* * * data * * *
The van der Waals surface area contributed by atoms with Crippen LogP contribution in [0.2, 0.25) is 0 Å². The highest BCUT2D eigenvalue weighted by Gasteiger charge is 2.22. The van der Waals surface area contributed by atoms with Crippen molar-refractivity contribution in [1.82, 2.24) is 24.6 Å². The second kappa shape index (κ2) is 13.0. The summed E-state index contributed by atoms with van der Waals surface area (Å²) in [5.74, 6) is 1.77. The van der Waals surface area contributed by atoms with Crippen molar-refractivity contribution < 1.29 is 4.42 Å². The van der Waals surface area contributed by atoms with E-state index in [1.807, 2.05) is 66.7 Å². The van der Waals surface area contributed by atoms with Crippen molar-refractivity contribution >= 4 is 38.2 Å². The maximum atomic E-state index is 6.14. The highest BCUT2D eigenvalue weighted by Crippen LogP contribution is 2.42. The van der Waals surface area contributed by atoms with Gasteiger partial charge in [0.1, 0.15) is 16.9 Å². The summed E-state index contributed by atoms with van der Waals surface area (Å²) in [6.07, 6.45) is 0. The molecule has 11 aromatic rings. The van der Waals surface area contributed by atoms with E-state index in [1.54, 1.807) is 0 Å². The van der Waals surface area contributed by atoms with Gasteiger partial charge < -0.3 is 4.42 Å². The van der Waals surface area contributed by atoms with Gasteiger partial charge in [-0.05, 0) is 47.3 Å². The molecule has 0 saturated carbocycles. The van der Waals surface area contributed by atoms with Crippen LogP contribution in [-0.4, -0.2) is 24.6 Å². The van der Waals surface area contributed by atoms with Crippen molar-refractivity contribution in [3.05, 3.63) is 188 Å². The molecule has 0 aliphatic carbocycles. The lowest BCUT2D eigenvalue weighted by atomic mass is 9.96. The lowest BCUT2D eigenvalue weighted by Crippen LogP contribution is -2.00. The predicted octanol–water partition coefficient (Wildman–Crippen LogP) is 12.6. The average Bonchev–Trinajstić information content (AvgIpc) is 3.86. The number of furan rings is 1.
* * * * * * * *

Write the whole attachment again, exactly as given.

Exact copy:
The van der Waals surface area contributed by atoms with Crippen LogP contribution in [0.2, 0.25) is 0 Å². The highest BCUT2D eigenvalue weighted by Gasteiger charge is 2.22. The van der Waals surface area contributed by atoms with Crippen molar-refractivity contribution in [1.82, 2.24) is 24.6 Å². The second kappa shape index (κ2) is 13.0. The summed E-state index contributed by atoms with van der Waals surface area (Å²) in [5.74, 6) is 1.77. The van der Waals surface area contributed by atoms with Crippen molar-refractivity contribution < 1.29 is 4.42 Å². The van der Waals surface area contributed by atoms with E-state index in [1.807, 2.05) is 66.7 Å². The van der Waals surface area contributed by atoms with Crippen molar-refractivity contribution >= 4 is 38.2 Å². The maximum atomic E-state index is 6.14. The highest BCUT2D eigenvalue weighted by Crippen LogP contribution is 2.42. The van der Waals surface area contributed by atoms with Gasteiger partial charge in [0.1, 0.15) is 16.9 Å². The summed E-state index contributed by atoms with van der Waals surface area (Å²) in [6.07, 6.45) is 0. The molecule has 11 aromatic rings. The van der Waals surface area contributed by atoms with E-state index in [1.54, 1.807) is 0 Å². The van der Waals surface area contributed by atoms with Gasteiger partial charge < -0.3 is 4.42 Å². The van der Waals surface area contributed by atoms with Gasteiger partial charge in [-0.05, 0) is 47.3 Å². The molecule has 0 saturated carbocycles. The van der Waals surface area contributed by atoms with Crippen LogP contribution in [-0.4, -0.2) is 24.6 Å². The van der Waals surface area contributed by atoms with Crippen molar-refractivity contribution in [3.05, 3.63) is 188 Å². The molecule has 0 aliphatic carbocycles. The lowest BCUT2D eigenvalue weighted by atomic mass is 9.96. The lowest BCUT2D eigenvalue weighted by Crippen LogP contribution is -2.00. The predicted octanol–water partition coefficient (Wildman–Crippen LogP) is 12.6. The average Bonchev–Trinajstić information content (AvgIpc) is 3.86. The number of furan rings is 1.